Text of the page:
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INTERVIEW | Taiwan’s Math Rock Heroes Elephant Gym: ‘We Can All Resonate Together in Music’

“I think there are complicated relationships between different countries. But we can all resonate together in music. Don’t be enemies; be friends.” ーTell Chang

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Elephant Gym sit down for an interview with JAPAN Forward on July 30. Photo Micah Go/JAPAN Forward.

Elephant Gym is a three-piece band from Kaohsiung, Taiwan, formed in 2012 by siblings Tell Chang (guitar) and KT Chang (bass) along with their friend Chia-Chin Tu (drums). Playing a rhythmically complex style of music known as math rock, these immensely talented musicians have diversified their sound over the years, with their 2022 album Dreams freshly infused with jazz and classical elements. They are currently even scoring a musical, which will open in Taiwan in 2023.

Elephant Gym quickly found a following, touring around the world and making frequent visits to Japan. In fact, the last overseas country they played in before the COVID-19 pandemic was Japan, and in the weekend of July they were finally back again — for their first ever performance at the Fuji Rock Festival. It’s just as well, because, as KT Chang tells us, “I had been learning Japanese before, but the pandemic made it hard to feel motivated to continue.” She has a reason now.

Their deeply immersive set on the Red Marquee stage featured nuance and power in equal measure, with thick and complex basslines, guitar lines that quickly changed from small and fragile to distorted and aggressive, and kinetic drum patterns that drew as much from jazz as from math rock. A guest spot from Japanese band Chilldspot’s vocalist Hiyune gave the audience lyrics to enjoy in their own tongue, while the addition of a brass quartet for the last few songs brought classic jazz arrangements and heart-lifting flute melodies that flitted like birds over the audience.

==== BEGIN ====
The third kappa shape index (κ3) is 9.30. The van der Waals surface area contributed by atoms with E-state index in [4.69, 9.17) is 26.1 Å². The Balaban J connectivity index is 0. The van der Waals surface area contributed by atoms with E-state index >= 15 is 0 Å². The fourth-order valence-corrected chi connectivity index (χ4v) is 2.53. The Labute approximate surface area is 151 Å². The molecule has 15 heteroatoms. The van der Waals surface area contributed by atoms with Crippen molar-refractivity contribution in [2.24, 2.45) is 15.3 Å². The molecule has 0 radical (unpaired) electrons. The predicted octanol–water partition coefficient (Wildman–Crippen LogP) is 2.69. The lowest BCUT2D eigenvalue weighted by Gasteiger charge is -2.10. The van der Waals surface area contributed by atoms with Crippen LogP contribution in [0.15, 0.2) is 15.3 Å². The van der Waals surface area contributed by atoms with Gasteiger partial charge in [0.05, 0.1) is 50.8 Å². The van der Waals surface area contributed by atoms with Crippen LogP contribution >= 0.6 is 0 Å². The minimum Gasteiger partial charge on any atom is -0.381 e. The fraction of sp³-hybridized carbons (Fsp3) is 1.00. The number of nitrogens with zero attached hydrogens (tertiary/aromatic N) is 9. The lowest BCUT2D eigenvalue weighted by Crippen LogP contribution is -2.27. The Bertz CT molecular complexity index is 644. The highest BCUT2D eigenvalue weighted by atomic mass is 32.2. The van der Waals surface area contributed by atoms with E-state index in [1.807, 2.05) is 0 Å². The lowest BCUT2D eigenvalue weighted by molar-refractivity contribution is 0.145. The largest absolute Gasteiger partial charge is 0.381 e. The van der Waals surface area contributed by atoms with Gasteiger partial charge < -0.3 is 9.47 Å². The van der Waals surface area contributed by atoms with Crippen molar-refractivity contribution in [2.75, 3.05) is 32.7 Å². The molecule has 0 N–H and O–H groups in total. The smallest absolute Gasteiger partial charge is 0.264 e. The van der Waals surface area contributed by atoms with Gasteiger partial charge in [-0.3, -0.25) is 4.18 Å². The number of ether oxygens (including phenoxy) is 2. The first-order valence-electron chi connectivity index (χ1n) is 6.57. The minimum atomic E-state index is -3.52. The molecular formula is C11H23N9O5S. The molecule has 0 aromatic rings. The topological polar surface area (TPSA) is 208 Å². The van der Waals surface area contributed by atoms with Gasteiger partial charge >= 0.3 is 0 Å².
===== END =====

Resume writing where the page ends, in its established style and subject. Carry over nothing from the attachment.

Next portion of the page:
We caught up with Elephant Gym on the second day of the Fuji Rock 2022, the day before their Red Marquee set, to find a group of extremely friendly and thoughtful musicians.

Read on for an excerpt from our conversation with Elephant Gym, from the equations at the heart of math rock and the band members’ approach to evolving their music, to their feelings of hope for global unity despite Taiwan’s problems on the world stage.

Elephant Gym sit down for an interview with JAPAN Forward on July 30. Photo Micah Go/JAPAN Forward.

How are you enjoying Fuji Rock so far?

Tell Chang: We arrived early, so we went to see lots of bands on the first day. Bands like Original Love and Hiatus Kaiyote. I think the music scene in Japan is very mature. Like, you can see musicians in their 60s and 70s playing, and younger kids will go to see them. In Taiwan, the indie music scene is really only for people in their teens and 20s, so it’s great to see people still respect elder musicians here — it’s very inspiring.

KT Chang: I was having so much fun at the festival, I lost my phone yesterday. I lose things all the time, so this is normal for me. But it’s OK, I was planning to upgrade my phone this year anyway. So Fuji Rock makes things happen!